St. Paul’s Lowertown is one of the best examples of past and present shoulder to shoulder. It’s a historic district, by designation, and yet the influx of fresh businesses; burgeoning nightlife, entertainment, and dining have made it one of the more modern sections of the city.
And, just as prevalent, a pure example of that constant urban duality: greenspace vs. cement, glass, and steel.
Market House, the historic building facing the Farmer’s Market across the street from CHS Field will soon be home to Market House Collaborative (read more: Why the Market House Collaborative is so important). Coming this fall you’ll be able to go inside for a fish market, butcher shop, bakery, restaurant.
Do you wonder where all then Green Line trains go at night? Look to your left. The maintenance facility pampers the rail cars, making sure they’re clean and fully-functional 100% before putting them back on track.
Keep walking. Pass beneath the 52 Bridge. Low-key one of those exciting infrastructure projects St. Paul has completed in years. When the sun goes down, the lights lit beneath along the sides reflect on the water. It’s a new, stronger connection between two sides of a city split by the Mississippi (pedestrian, and bike-friendly).
Yes, it looks like we’re in a surface parking lot. Walk on by. There’s no need for cars or parking lots where you’re going. Stay to the left. The road leads further on, away from the city.
Beyond the narrow, somewhat obscured walkway beneath railroad bridges and centuries-old foliage, there’s a small road, impossibly small you can’t imagine the behemoths on the road today making it through. There’s a walkway for you. There’s a small brook to your right. Overhanging trees. Limestone walls. Crickets. The city, with its cars and shouts and sirens, growing quiet.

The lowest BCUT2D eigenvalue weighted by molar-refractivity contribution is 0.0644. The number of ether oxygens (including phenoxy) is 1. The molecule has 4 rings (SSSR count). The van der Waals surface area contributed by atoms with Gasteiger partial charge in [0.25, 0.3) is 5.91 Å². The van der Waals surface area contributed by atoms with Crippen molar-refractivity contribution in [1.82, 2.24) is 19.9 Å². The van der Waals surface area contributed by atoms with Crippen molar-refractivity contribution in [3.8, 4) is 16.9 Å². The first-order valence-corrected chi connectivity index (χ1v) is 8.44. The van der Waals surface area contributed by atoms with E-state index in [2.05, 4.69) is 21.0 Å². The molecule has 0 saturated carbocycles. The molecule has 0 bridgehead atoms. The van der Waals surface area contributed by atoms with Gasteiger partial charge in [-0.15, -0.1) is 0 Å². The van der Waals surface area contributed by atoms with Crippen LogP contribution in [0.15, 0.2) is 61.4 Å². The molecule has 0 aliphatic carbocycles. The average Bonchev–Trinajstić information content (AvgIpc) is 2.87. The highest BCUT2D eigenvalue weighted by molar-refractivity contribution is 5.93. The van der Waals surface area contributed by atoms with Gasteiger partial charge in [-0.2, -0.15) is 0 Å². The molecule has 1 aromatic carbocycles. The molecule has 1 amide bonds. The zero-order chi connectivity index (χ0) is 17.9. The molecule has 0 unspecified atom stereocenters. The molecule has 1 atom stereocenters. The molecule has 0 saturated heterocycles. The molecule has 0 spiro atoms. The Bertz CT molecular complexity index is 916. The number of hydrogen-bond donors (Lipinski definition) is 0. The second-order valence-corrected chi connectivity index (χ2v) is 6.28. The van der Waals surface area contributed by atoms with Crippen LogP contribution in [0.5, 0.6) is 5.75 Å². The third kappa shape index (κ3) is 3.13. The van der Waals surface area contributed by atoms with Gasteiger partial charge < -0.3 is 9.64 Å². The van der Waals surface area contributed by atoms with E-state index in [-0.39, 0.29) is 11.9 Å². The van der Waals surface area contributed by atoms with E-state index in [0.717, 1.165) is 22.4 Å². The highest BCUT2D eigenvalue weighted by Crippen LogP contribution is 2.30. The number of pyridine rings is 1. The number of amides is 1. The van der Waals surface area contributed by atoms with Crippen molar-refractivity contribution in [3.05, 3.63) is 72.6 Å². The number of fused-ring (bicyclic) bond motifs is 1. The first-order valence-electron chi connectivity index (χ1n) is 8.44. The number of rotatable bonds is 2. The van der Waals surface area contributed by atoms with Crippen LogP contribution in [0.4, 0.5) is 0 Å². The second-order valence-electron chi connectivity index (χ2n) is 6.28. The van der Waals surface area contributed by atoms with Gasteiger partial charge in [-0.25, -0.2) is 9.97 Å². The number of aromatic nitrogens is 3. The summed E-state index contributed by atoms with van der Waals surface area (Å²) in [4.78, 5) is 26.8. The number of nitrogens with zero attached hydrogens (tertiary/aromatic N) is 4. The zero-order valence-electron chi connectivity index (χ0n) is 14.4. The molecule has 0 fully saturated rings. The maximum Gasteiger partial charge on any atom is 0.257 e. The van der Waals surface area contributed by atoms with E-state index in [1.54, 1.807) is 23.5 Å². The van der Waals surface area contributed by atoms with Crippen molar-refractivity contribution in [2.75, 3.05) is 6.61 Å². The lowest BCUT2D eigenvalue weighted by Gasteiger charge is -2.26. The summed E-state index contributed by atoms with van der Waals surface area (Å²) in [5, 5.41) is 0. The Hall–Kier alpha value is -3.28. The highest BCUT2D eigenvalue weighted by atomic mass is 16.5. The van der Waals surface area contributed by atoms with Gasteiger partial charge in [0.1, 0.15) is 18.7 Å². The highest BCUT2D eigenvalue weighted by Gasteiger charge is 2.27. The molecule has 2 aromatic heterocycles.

The Bruce Vento Nature Sanctuary is connected to Lowertown here.
What is now tall grasses, trees, mire was once a bustling train yard. The original North Star Brewery Cave, founded in 1853 (and which would later become Jacob Schmidt Brewing Company), lies to your left. It’s now almost completely covered by greenery, foliage, and turned mostly into a swam guarded by a wrought iron gate.
The remnants of industry remain, and yet not in the way you would expect. There are only pieces here and there of what once the very first heartbeat of the city, now almost entirely disappeared into nature.
The main entrance to the Sanctuary is on East 7th Street at Payne. You’ll reach this at the top of the pathway if you stay left instead of right. Underneath old train bridges, rolling hills thick with trees. Payne Avenue is up above, but it may as well be miles away. You’re thick with growing plants, flowers. There’s the sound of insects and birds. A running stream along the path.
A literal escape from the city just outside of the city center.
As you continue east, you’ll notice the rust-red brick of the Hamm’s Brewery castle rising into the sky. It looms overhead like a specter of St. Paul’s past, decaying, covered in years of graffiti and neglect.
But while the building, which closed completely in 1997, is falling apart, new life is growing all around it.
From the walking/bike path you’re at the base of the building looking up at what was once the 5th largest brewery in the country now reduced to a shell; a shadow its former glory. Nature, it seems, doesn’t wait for urban renewal, or gentrification, slowly reclaiming the building and the land around it.
But now, we know, we can have both.
As the building slowly comes back to life inside, with 11 Wells Spirits Company, Flat Earth Brewing Company, and Urban Organics Aquaponics farm operating in various parts of the expansive campus, so the greenspace grows outside.
There’s always something of a give and take in the city.
You’re only a mile from downtown St. Paul. But when you look back you won’t see any trace of it. For now, the sights and sounds are only those of birds, the growth comes from weeds, the fast pace of city lives a world away. and maybe the family of deer known to call this area home.
There are businesses coming back to the Hamm’s Brewery. People are using the the bike and walking trails. But for much of the day the area is still devoid of people, by those that would build skyscrapers and monuments to human ingenuity, so quickly returned to nature.
Side by side.